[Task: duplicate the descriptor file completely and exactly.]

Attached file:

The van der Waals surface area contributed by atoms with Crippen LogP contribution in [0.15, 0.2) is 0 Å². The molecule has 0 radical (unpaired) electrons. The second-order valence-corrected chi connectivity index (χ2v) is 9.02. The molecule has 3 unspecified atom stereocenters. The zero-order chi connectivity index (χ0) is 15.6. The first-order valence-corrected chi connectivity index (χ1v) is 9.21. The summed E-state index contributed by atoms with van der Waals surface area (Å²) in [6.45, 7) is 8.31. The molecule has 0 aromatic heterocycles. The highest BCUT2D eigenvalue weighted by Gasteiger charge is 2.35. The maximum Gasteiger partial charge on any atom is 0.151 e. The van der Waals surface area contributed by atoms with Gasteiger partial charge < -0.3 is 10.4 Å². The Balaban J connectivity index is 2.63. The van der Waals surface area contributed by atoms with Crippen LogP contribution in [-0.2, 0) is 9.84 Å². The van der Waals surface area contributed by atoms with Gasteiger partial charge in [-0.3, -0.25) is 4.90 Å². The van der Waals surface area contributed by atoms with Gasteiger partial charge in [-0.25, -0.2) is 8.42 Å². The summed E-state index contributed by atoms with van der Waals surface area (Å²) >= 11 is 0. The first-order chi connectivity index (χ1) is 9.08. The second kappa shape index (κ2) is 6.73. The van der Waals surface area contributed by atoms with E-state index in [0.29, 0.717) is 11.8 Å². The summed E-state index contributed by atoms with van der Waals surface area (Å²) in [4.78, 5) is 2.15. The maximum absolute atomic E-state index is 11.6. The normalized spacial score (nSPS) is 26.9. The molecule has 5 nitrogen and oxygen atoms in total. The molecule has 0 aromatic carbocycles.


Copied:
The van der Waals surface area contributed by atoms with Crippen LogP contribution in [0.15, 0.2) is 0 Å². The molecule has 0 radical (unpaired) electrons. The second-order valence-corrected chi connectivity index (χ2v) is 9.02. The molecule has 3 unspecified atom stereocenters. The zero-order chi connectivity index (χ0) is 15.6. The first-order valence-corrected chi connectivity index (χ1v) is 9.21. The summed E-state index contributed by atoms with van der Waals surface area (Å²) in [6.45, 7) is 8.31. The molecule has 0 aromatic heterocycles. The highest BCUT2D eigenvalue weighted by Gasteiger charge is 2.35. The maximum Gasteiger partial charge on any atom is 0.151 e. The van der Waals surface area contributed by atoms with Gasteiger partial charge < -0.3 is 10.4 Å². The Balaban J connectivity index is 2.63. The van der Waals surface area contributed by atoms with Crippen LogP contribution in [-0.2, 0) is 9.84 Å². The van der Waals surface area contributed by atoms with Gasteiger partial charge in [-0.3, -0.25) is 4.90 Å². The van der Waals surface area contributed by atoms with Gasteiger partial charge in [-0.25, -0.2) is 8.42 Å². The summed E-state index contributed by atoms with van der Waals surface area (Å²) >= 11 is 0. The first-order chi connectivity index (χ1) is 9.08. The second kappa shape index (κ2) is 6.73. The van der Waals surface area contributed by atoms with E-state index in [0.29, 0.717) is 11.8 Å². The summed E-state index contributed by atoms with van der Waals surface area (Å²) in [4.78, 5) is 2.15. The maximum absolute atomic E-state index is 11.6. The normalized spacial score (nSPS) is 26.9. The molecule has 5 nitrogen and oxygen atoms in total. The molecule has 0 aromatic carbocycles.